Neurosurgeons and neuroscientists at the Swiss Federal Institute of Technology (EPFL)/Lausanne University Hospital (CHUV)/ University of Lausanne (UNIL), Inserm, and the University of Bordeaux have designed a spinal cord neuroprosthesis aimed at addressing locomotor impairments associated with Parkinson’s disease.

The technology of the new neuroprosthetic implant was developed by NeuroRestore in collaboration with ONWARD Medical. It is designed to correct and improve walking disorders in Parkinson’s patients.

NeuroRestore is a collaboration between the EPFL and CHUV.

The scientists’ description of the procedure of creating the neuroprosthetic was published in the Nature Medicine journal.

The neuroprosthetic has helped treat the first Parkinson’s patient by allowing him to walk comfortably, confidently, and without falling, said NeuroRestore.

Marc Gauthier, a long-term patient of Parkinson’s disease, has become the first individual to get the implant.

The neuroprosthetic is designed to address the spinal region responsible for initiating leg muscle activity during walking. This area is not directly impacted by Parkinson’s disease, in contrast to conventional treatments that focus on the brain region affected by the loss of dopamine-producing neurons.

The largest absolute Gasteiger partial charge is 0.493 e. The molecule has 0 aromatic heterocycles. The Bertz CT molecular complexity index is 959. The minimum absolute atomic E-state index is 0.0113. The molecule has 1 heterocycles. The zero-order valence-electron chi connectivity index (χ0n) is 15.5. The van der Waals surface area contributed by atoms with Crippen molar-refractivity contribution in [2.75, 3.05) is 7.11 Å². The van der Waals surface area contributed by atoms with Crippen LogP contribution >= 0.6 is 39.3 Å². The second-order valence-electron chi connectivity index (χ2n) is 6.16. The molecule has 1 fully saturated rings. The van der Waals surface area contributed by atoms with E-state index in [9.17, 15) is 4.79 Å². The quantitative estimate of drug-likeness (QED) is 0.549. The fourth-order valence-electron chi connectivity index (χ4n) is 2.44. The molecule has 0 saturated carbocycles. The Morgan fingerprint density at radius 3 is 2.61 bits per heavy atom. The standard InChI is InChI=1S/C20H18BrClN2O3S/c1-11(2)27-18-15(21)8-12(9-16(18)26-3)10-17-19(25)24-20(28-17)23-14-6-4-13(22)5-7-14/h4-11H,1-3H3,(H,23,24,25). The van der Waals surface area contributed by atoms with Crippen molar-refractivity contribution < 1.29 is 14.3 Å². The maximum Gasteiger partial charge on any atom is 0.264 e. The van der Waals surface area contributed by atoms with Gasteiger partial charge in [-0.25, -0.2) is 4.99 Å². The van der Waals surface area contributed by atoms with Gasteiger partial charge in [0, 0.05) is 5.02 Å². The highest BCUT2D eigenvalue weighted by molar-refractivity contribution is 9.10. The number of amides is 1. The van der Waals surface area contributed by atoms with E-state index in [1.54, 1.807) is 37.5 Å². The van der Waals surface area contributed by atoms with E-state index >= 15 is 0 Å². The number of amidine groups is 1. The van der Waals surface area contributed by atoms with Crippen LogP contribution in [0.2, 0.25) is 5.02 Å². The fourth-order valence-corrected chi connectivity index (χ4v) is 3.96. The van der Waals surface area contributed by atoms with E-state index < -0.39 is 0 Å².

NeuroRestore centre co-director and CHUV, UNIL and EPFL neurosurgeon and professor Jocelyne Bloch said: “It is impressive to see how by electrically stimulating the spinal cord in a targeted manner, in the same way as we have done with paraplegic patients, we can correct walking disorders caused by Parkinson’s disease.”

At CHUV, Gauthier received the neuroprosthetic that consisted of an electrode field pressed up against his spinal cord.

When coupled with an electrical impulse generator positioned beneath his abdominal skin, the device triggered the spinal cord, causing his leg muscles to activate.

The patient was able to walk nearly normally after using the neuroprosthetic for several weeks as part of his rehabilitation.

NeuroRestore said that this concept of treatment has only been shown to work for one patient at this time, and the implant still needs to be optimised for widespread use.

The research, innovation, and treatment center is planning to start clinical tests involving six new patients next year. These trials are intended to validate the technology as well as to determine the patient profiles that are suitable for this treatment.